KPMG is committed to providing a diverse and inclusive working environment where everyone can bring their ‘whole selves’ to work. Tony Cates, UK Head of Audit and a member of our executive committee, puts it like this: “We need to ensure that all our people are healthy and able to reach their full potential. This not only means encouraging physical health, but also helping to make sure our people’s mental health is strong”.
A raft of services underpin this aim. In addition to the EAP there is a health and wellbeing suite at our Canary Wharf office, managed by Nuffield Health; a rehabilitation service, which helps colleagues return to work; a 25% discount off the mindfulness app Headspace; access to talking therapies through the private medical insurance scheme; and training programmes and guidance documents on resilience and managing pressure.
We also champion various mental health awareness events. We have run mindfulness sessions and have shared mindfulness techniques with colleagues via the company screensaver and through The Hub, our internal social networking platform. We have also held drop-in sessions with our Nuffield Health experts, who recommended strategies for optimising daily mood, health and wellbeing; and run presentations by our occupational health physician on personal resilience and supporting others. Other events have included a yoga class, a resilience webinar and breakfast events where people can have informal, friendly conversations about mental health within our supportive network of colleagues.
We regularly host ‘inclusion week’, which included three events throughout our UK offices in 2015 focusing on mental health in general as well as specific areas such as depression, anxiety and how to lead healthier working and social lives.
In 2016 we had around 500 people attend events throughout the year. Topics ranged from how businesses can learn from the ‘battlefield’ and the MoD’s resilience policy, through to eating disorders and mental health in relation to disability and LGBT issues. We’ve also begun to offer more sessions on mindfulness within our offices, and have received very positive feedback. And we recently launched our This is Me campaign.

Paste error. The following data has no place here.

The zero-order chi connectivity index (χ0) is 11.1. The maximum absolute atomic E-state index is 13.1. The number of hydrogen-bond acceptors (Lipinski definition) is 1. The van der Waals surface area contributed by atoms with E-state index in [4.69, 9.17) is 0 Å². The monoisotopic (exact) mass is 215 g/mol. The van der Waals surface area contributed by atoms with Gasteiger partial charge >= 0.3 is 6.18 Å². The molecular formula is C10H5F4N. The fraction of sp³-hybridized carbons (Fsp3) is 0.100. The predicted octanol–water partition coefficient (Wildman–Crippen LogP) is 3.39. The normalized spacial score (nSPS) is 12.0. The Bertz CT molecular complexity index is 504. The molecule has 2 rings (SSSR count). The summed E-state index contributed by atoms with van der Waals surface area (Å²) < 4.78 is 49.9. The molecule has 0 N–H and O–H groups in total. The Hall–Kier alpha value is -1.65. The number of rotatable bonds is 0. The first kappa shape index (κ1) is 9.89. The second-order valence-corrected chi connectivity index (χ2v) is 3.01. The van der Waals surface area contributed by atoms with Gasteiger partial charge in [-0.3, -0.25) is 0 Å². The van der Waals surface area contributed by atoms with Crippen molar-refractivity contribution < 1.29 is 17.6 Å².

Partners have gone through the ‘Performance Optimisation Programme’, which aims to help them stay physically and mentally well and therefore work smarter, and support others to do the same. This programme is complemented by a new training programme for ‘people leaders’. All these things help to ‘normalise’ mental health.
It’s very difficult to measure the results of these initiatives, which is the challenge that CMHA is seeking to address with research. There is no silver bullet, but we use a wide range of different tools to get a feel – from our annual employee engagement survey, to EAP data and referrals to OH and further counselling. Where the latter have gone up we see that as positive as it suggests a greater willingness to talk about mental health problems.
The culture has definitely changed. Three years ago we had two senior people talking about this, and they were inundated with people wanting to talk to them. Since then momentum has built and we have more and more people coming forward offering to share their stories – which is what led to the creation of our ‘BeMindful’ employee network (which Tony Cates sponsors). Since we introduced it two years ago it has gained 600 members. We held a breakfast session earlier in 2016 in one of our offices, and it was attended by 150 people, which is amazing. That’s a complete turnaround. People are seeing their colleagues being supported with counselling or changed working practices, and that is encouraging more to speak out.